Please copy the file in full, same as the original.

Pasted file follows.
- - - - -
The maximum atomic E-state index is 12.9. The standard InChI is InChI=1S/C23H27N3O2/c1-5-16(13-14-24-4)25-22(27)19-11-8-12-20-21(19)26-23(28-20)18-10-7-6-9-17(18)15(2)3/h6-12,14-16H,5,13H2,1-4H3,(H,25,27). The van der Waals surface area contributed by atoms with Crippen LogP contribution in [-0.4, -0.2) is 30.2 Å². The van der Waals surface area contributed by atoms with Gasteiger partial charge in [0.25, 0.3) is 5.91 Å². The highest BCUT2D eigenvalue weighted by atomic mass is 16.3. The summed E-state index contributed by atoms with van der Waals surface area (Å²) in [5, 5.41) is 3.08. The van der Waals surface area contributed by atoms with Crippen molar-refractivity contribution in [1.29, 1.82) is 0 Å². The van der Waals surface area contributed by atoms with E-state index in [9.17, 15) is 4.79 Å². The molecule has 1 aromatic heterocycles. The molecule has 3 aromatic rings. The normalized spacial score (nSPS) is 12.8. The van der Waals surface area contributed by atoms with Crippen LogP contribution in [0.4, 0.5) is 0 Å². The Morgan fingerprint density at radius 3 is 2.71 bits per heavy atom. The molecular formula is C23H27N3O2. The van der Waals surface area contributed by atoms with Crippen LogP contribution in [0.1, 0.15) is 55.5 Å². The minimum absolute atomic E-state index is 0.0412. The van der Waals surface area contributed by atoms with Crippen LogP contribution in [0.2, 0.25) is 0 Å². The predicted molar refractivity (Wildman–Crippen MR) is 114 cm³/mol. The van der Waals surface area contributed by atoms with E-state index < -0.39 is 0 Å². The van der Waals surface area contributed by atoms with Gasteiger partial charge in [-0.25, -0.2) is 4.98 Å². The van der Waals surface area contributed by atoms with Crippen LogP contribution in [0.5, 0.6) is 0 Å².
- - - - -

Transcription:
The maximum atomic E-state index is 12.9. The standard InChI is InChI=1S/C23H27N3O2/c1-5-16(13-14-24-4)25-22(27)19-11-8-12-20-21(19)26-23(28-20)18-10-7-6-9-17(18)15(2)3/h6-12,14-16H,5,13H2,1-4H3,(H,25,27). The van der Waals surface area contributed by atoms with Crippen LogP contribution in [-0.4, -0.2) is 30.2 Å². The van der Waals surface area contributed by atoms with Gasteiger partial charge in [0.25, 0.3) is 5.91 Å². The highest BCUT2D eigenvalue weighted by atomic mass is 16.3. The summed E-state index contributed by atoms with van der Waals surface area (Å²) in [5, 5.41) is 3.08. The van der Waals surface area contributed by atoms with Crippen molar-refractivity contribution in [1.29, 1.82) is 0 Å². The van der Waals surface area contributed by atoms with E-state index in [9.17, 15) is 4.79 Å². The molecule has 1 aromatic heterocycles. The molecule has 3 aromatic rings. The normalized spacial score (nSPS) is 12.8. The van der Waals surface area contributed by atoms with Crippen LogP contribution in [0.4, 0.5) is 0 Å². The Morgan fingerprint density at radius 3 is 2.71 bits per heavy atom. The molecular formula is C23H27N3O2. The van der Waals surface area contributed by atoms with Crippen LogP contribution in [0.1, 0.15) is 55.5 Å². The minimum absolute atomic E-state index is 0.0412. The van der Waals surface area contributed by atoms with Crippen LogP contribution in [0.2, 0.25) is 0 Å². The predicted molar refractivity (Wildman–Crippen MR) is 114 cm³/mol. The van der Waals surface area contributed by atoms with E-state index < -0.39 is 0 Å². The van der Waals surface area contributed by atoms with Gasteiger partial charge in [-0.25, -0.2) is 4.98 Å². The van der Waals surface area contributed by atoms with Crippen LogP contribution in [0.5, 0.6) is 0 Å².